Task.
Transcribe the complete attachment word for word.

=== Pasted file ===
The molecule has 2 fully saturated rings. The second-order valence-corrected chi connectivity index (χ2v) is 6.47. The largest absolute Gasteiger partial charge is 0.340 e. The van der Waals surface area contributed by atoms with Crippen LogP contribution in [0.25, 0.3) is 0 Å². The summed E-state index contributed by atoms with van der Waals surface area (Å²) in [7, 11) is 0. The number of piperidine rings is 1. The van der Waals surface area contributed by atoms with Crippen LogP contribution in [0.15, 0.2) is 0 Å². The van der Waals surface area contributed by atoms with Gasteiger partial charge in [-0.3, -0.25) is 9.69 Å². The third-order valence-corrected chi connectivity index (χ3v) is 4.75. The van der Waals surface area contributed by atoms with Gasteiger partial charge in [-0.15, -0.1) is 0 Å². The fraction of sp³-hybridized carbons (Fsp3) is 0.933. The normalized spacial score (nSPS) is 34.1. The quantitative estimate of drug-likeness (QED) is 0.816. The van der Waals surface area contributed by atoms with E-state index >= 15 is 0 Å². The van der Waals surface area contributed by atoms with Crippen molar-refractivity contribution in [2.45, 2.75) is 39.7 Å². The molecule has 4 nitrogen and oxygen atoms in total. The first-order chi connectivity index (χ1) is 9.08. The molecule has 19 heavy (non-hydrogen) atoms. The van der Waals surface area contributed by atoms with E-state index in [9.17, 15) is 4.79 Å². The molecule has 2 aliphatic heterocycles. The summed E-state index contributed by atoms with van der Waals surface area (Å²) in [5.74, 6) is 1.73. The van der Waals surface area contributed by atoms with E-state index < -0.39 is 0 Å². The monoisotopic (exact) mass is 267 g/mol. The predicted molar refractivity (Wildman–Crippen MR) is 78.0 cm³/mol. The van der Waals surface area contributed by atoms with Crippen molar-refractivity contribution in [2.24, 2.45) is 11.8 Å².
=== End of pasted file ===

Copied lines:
The molecule has 2 fully saturated rings. The second-order valence-corrected chi connectivity index (χ2v) is 6.47. The largest absolute Gasteiger partial charge is 0.340 e. The van der Waals surface area contributed by atoms with Crippen LogP contribution in [0.25, 0.3) is 0 Å². The summed E-state index contributed by atoms with van der Waals surface area (Å²) in [7, 11) is 0. The number of piperidine rings is 1. The van der Waals surface area contributed by atoms with Crippen LogP contribution in [0.15, 0.2) is 0 Å². The van der Waals surface area contributed by atoms with Gasteiger partial charge in [-0.3, -0.25) is 9.69 Å². The third-order valence-corrected chi connectivity index (χ3v) is 4.75. The van der Waals surface area contributed by atoms with Gasteiger partial charge in [-0.15, -0.1) is 0 Å². The fraction of sp³-hybridized carbons (Fsp3) is 0.933. The normalized spacial score (nSPS) is 34.1. The quantitative estimate of drug-likeness (QED) is 0.816. The van der Waals surface area contributed by atoms with E-state index >= 15 is 0 Å². The van der Waals surface area contributed by atoms with Crippen molar-refractivity contribution in [2.45, 2.75) is 39.7 Å². The molecule has 4 nitrogen and oxygen atoms in total. The first-order chi connectivity index (χ1) is 9.08. The molecule has 19 heavy (non-hydrogen) atoms. The van der Waals surface area contributed by atoms with E-state index in [9.17, 15) is 4.79 Å². The molecule has 2 aliphatic heterocycles. The summed E-state index contributed by atoms with van der Waals surface area (Å²) in [5.74, 6) is 1.73. The van der Waals surface area contributed by atoms with E-state index < -0.39 is 0 Å². The monoisotopic (exact) mass is 267 g/mol. The predicted molar refractivity (Wildman–Crippen MR) is 78.0 cm³/mol. The van der Waals surface area contributed by atoms with Crippen molar-refractivity contribution in [2.24, 2.45) is 11.8 Å².